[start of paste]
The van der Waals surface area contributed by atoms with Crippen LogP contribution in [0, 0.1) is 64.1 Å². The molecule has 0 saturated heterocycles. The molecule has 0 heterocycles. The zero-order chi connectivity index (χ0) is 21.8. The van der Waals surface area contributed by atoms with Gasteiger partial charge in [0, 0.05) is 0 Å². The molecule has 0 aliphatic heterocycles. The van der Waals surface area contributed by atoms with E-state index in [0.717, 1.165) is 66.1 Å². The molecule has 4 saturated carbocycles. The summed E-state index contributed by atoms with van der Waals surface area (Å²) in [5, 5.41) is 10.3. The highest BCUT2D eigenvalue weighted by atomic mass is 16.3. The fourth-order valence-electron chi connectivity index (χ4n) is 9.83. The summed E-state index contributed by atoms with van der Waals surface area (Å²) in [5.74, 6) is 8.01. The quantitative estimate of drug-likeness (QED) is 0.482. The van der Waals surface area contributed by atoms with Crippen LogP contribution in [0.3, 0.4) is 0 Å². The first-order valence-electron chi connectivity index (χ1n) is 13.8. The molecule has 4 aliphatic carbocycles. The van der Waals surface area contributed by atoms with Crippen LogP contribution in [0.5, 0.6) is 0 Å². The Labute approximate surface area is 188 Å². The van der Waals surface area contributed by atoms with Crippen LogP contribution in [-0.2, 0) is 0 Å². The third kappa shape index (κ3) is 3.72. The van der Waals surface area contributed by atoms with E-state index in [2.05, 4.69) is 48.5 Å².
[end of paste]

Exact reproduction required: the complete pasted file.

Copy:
The van der Waals surface area contributed by atoms with Crippen LogP contribution in [0, 0.1) is 64.1 Å². The molecule has 0 saturated heterocycles. The molecule has 0 heterocycles. The zero-order chi connectivity index (χ0) is 21.8. The van der Waals surface area contributed by atoms with Gasteiger partial charge in [0, 0.05) is 0 Å². The molecule has 0 aliphatic heterocycles. The van der Waals surface area contributed by atoms with E-state index in [0.717, 1.165) is 66.1 Å². The molecule has 4 saturated carbocycles. The summed E-state index contributed by atoms with van der Waals surface area (Å²) in [5, 5.41) is 10.3. The highest BCUT2D eigenvalue weighted by atomic mass is 16.3. The fourth-order valence-electron chi connectivity index (χ4n) is 9.83. The summed E-state index contributed by atoms with van der Waals surface area (Å²) in [5.74, 6) is 8.01. The quantitative estimate of drug-likeness (QED) is 0.482. The van der Waals surface area contributed by atoms with Crippen LogP contribution in [0.3, 0.4) is 0 Å². The first-order valence-electron chi connectivity index (χ1n) is 13.8. The molecule has 4 aliphatic carbocycles. The van der Waals surface area contributed by atoms with Crippen LogP contribution in [0.5, 0.6) is 0 Å². The Labute approximate surface area is 188 Å². The van der Waals surface area contributed by atoms with Crippen LogP contribution in [-0.2, 0) is 0 Å². The third kappa shape index (κ3) is 3.72. The van der Waals surface area contributed by atoms with E-state index in [2.05, 4.69) is 48.5 Å².